Archiver > MARINERS > 2010-04 > 1271681061

From: "Earl Chapman" <>
Subject: [MAR] Troop Transport Martello
Date: Mon, 19 Apr 2010 09:04:37 -0400


I'm that chap who is interested in tracking down the troop transport MARTELLO, circa 1759, for a book I am writing. While it appears that this search (to confirm the ship's identity) will soon come to an unsuccessful end, I thought it necessary to present the latest news on my quest. I did contact Lloyd's Register and they were kind enough to search through their early registers (1764). Unfortunatley, no sign of the MARTELLO, which, according to Lloyd's does not necessarily mean that the ship did not exist, but rather it was not surveyed. Also, the MARTELLO does not appear in the digitized editions of contemporary newspapers, but this is not surprising as the MARTELLO was simply a commercial cargo ship temporarily converted to a troop transport and placed under contract by the Royal Navy. Also, she does not show up in a list of 150 transports which took part in the siege of Louisbourg in 1758, so she presumably took on another cargo and was released by the Royal Navy (the list of transports at Louisbourg does not contain a ship's name even remotely similar to MARTELLO).

It would appear that my 18th century diarist, Sergeant James Thompson, late of His Majesty's 78th Regiment of Foot, simply got the name of his transport ship wrong. After all, he was telling his "war stories", or his "anecdotes of Wolfe's Army," in the latter years of a long life (he died in Quebec city in 1830, aged 97 years)! So a few simple lapses of memory can be expected. Just to recap my knowledge of the elusive MARTELLO: she left Cork, Ireland, in convoy on 1 July 1757, carrying the grenadier company of Fraser's Highlanders to Halifax, Nova Scotia. Here is an excerpt from Thompson's diary on this sailing:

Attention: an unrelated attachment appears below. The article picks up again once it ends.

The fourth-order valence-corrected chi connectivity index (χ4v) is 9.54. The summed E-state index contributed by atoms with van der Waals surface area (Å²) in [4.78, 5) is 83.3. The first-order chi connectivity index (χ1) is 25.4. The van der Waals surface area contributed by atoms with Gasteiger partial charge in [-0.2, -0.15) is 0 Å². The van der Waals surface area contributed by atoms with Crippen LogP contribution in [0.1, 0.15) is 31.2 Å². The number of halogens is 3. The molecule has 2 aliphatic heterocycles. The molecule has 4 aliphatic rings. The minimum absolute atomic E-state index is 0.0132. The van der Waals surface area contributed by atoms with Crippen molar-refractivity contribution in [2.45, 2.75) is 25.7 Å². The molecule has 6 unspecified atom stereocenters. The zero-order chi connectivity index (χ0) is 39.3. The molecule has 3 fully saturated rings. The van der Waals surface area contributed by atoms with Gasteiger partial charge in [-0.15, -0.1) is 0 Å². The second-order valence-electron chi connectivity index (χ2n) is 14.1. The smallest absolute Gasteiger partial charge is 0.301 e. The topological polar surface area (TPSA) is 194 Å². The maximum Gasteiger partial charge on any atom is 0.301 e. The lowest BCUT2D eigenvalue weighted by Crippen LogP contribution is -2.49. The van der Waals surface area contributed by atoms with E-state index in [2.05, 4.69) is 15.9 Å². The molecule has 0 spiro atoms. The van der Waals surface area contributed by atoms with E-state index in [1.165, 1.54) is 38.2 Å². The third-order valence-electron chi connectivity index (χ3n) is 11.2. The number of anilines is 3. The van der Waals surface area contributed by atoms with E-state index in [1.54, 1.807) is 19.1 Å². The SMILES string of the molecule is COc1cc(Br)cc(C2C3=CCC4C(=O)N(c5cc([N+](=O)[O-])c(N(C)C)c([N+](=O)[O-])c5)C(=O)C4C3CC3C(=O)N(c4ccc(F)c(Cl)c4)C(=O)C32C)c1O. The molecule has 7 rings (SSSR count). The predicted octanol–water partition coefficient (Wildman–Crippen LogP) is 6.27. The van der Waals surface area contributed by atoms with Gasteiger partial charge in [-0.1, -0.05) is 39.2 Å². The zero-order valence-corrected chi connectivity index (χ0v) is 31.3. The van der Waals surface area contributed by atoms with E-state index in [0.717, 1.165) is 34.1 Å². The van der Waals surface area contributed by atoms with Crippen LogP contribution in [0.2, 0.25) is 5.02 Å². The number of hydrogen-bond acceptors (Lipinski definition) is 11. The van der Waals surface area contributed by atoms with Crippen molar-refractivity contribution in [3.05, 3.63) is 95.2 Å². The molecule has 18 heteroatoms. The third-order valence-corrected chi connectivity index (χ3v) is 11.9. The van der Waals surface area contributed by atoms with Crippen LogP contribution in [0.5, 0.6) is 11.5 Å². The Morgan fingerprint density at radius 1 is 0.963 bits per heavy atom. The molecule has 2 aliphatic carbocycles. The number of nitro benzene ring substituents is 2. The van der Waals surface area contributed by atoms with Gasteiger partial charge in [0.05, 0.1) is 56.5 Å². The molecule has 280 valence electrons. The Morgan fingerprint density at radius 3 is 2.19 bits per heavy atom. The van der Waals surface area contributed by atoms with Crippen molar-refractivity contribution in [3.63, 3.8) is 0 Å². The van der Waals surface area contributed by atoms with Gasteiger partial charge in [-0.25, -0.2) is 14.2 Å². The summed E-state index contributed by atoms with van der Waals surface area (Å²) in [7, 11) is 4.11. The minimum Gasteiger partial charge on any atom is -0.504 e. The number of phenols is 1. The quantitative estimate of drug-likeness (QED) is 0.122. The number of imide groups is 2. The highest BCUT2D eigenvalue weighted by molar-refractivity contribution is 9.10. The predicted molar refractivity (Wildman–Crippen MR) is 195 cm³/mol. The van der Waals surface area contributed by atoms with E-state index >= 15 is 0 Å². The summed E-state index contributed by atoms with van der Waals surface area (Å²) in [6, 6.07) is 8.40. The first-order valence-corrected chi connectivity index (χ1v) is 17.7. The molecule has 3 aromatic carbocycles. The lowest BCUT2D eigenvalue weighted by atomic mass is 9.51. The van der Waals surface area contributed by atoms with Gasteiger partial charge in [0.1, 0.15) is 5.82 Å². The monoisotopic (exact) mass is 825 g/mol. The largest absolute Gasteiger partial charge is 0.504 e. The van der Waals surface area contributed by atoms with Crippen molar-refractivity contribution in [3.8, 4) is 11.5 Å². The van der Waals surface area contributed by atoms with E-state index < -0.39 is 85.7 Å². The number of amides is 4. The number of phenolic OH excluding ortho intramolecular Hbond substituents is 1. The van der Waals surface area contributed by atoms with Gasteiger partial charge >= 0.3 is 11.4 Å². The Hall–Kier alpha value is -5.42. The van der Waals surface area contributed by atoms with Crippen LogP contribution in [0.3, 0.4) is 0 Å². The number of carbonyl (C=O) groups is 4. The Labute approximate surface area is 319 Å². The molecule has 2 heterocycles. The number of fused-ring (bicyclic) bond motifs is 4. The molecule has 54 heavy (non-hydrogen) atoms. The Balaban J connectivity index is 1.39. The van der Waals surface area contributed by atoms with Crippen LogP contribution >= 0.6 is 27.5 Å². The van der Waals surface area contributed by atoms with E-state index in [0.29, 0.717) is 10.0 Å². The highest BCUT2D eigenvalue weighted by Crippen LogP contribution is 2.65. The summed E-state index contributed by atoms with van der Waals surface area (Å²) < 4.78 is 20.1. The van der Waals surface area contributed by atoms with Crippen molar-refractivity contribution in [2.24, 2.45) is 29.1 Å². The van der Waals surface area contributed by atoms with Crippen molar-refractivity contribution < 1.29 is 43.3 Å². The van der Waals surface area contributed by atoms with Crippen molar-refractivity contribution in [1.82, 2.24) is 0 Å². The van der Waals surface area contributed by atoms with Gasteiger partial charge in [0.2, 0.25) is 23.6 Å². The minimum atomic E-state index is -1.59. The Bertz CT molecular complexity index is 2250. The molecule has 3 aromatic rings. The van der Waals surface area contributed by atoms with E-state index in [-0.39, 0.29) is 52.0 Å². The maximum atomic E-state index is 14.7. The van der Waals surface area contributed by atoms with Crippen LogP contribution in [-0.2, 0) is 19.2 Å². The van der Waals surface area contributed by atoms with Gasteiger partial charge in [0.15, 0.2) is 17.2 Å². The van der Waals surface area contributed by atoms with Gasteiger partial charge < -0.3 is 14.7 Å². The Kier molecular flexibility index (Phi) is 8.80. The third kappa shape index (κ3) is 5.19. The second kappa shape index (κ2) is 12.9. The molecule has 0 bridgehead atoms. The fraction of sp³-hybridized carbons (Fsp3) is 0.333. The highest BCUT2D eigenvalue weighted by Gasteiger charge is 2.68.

Our Regiment rendezvou'd at Cork, there to embark for Service, somewhere or other in North America. We sail'd with seal'd orders, which were only to be open'd when we reach'd a certain latitude. The hir'd vessel I was embark'd in was call'd the "Martello," a beautiful new ship, and it was her first voyage. The Captain did not know her trim, and the first few days after our sailing she would run away from the Commodore in no time, in spite of our short'ning sail, and for this high offense, which he couldn't help, the Captain had frequently a shot fired at him, to make him keep under the wing of the Commodore, the shot however, did no further injury than subject the Captain to a fine of six and eight pence for every shot. One day we had a fine stiff breeze and our ship actually outsailed the whole of the Fleet altho' only under bare poles. When the Commodore saw this he was satisfied it wasn't the Captain's fault, and he made him pay no more six-and-eight pence per shot. The ship was so tight that she didn't require pumping the whole of the voyage, which was a lucky circumstance indeed.

At last, we discover'd the Commodore's Signal for the whole of the Fleet to heave-to, and when we had done this as cleverly as we could, the Signal was made for all Commanding Officers of Corps to go on board the Commodore's ship. This was to make known our Destination, and to receive their Orders accordingly. We soon after found out that our place of destination was Halifax. As good luck would have it, the Fleet was safe, and soon after we cast our Anchor, our Captain was anxious to try the tightness of his ship and gave his orders to have her pump'd. The men had difficulty in getting the pumps to draw, and when, at last, water came, it was as black as my Bonnet, and it produced such a stench, that it would soon have poison'd all the men on board. It turn'd out that instead of pumping out, 'afaith they were obliged to pump in, to prevent the Troops getting sick.

When we landed at Halifax, we found our Commander-in-Chief General Wolfe there, drilling away the men, and making fight sham-battles at a place round the Town called Deptford, where the ground is level. We were not long at Halifax when we received Orders to set sail for the River Saint Lawrence, and in a few days we came to anchor opposite the harbour of Louisbourg which we knew it was our business to try and take.

Thanks to those of you who forwarded some comments on the elusive MARTELLO.

Earl Chapman
Montreal, Canada

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